Not only that, but Sidney Crosby, the Pens captain, is no stranger to what racism and racial tension can do - his home town of Cole Harbour, Nova Scotia was the scene of some of the worst racial tension and racial violence seen in Eastern Canada in modern times, with several incidents breaking out during his lifetime. In the light of that, perhaps his lack of worry over supporting, fraternizing with and giving legitimacy to someone who relies a lot of the time on stoking these tensions-tensions that supposedly don’t exist in hockey but have already led to Tampa’s JT Brown receiving Twitter death threats against “you doing something”. The NHL media is choosing to focus on Auston Matthews saying that he doesn’t personally believe in kneeling rather seemingly omitting or downplaying that his comments fully support others’ right to protest.

Many believe that the NHL behind closed doors is one of the most conservative, reactionary sports leagues in North America, and this is a belief only further strengthened by the Pens actions today. By JT Brown receiving death threats by dint of being an outspoken person of colour.

But it’s time for the NHL to take a stand, and join every other sports league in North America.

It’s time for teams to accept that there are players within their ranks who, like it or not, will be affected by Trump’s policies (witness, for example, Brandon Saad and Mika Zibanejad’s troubles with Trump’s attempted immigration ban when he first took office.)

If the NHL wants to truly convince its fanbase that its Declaration of Principles is more than just PR fluff - if it truly believes that its “Hockey is for Everyone” claim is more than just bullshit formulated to try and deflect from the fact that the sport has a major culture problem when it comes to accepting female fans and minorities of any kind, then it should allow its players to take a knee when the season starts if they wish to. More than that, it should defend their right to do so.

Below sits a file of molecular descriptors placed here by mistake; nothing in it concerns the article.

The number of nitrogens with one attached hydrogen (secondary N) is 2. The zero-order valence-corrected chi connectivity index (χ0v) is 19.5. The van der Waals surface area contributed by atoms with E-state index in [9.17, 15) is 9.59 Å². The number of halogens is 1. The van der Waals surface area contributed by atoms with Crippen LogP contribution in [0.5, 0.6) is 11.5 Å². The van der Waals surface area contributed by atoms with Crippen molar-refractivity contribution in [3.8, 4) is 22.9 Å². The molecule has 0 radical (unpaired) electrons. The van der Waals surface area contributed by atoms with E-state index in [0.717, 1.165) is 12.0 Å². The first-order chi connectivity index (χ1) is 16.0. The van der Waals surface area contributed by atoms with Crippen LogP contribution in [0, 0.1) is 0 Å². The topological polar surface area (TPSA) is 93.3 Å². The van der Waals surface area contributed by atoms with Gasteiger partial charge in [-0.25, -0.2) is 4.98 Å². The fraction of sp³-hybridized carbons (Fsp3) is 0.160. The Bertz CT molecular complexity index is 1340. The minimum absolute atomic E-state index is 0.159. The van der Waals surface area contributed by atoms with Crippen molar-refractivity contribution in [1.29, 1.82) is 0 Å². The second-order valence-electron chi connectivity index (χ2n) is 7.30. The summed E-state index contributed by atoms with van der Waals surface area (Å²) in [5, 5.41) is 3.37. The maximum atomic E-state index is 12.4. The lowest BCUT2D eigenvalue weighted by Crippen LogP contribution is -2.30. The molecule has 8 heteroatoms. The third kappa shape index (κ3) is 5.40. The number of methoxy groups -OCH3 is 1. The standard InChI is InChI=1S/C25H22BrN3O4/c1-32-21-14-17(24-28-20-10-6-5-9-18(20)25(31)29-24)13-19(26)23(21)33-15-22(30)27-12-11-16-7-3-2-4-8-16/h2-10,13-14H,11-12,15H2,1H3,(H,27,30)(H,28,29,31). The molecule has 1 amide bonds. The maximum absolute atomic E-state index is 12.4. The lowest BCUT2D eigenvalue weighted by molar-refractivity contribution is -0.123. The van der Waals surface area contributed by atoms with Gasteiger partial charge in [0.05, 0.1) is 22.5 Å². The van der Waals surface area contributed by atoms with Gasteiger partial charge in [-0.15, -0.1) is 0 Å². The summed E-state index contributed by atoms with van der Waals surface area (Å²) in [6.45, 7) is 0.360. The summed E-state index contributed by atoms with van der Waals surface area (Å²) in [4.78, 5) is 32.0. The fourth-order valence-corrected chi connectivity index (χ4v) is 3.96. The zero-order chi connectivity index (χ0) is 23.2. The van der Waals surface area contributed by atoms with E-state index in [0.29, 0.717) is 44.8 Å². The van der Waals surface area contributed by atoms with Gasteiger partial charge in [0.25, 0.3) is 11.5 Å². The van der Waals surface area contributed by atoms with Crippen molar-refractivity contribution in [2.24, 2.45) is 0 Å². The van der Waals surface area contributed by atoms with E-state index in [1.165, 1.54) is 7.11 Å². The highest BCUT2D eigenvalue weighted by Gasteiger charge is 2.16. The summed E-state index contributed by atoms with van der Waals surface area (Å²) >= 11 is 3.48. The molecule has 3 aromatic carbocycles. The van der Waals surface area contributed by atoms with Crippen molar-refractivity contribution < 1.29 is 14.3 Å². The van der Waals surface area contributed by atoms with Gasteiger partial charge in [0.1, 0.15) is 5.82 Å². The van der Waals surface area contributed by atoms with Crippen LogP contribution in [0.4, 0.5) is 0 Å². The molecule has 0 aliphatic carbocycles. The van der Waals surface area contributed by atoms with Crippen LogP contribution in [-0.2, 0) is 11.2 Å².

And the Pittsburgh Penguins should follow the champions of one of the biggest sports leagues in the US by refusing their invitation to the White House. By not doing so they are allowing hockey to give legitimacy to the policies and rhetoric of a divisive and hate-filled President, and openly proving that in saying hockey is for everyone, the NHL and its current champion, despite declaring them publicly, has no real principles at all when it comes to supporting equality.

Anything else is merely confirming what many have been saying for ages - that the NHL will talk a good game when it comes to equality, but when it comes down to it, they’re just as bad as the bigots they claim to despise.

Your move, NHL. Do the right thing. Take a knee.

Managing Editors Note

Paul is a British citizen and has an outside look of how political America is changing sports culture in the United States.

I fully stand behind this piece and its content, as we as journalists and lovers of sport, cannot allow the government attempt to squash the First Amendment.

Five For Howling will continue to be progressive and speak out minds about issues that continue to come into sports.

Stick To Sports? How about no.
Sarah Hall via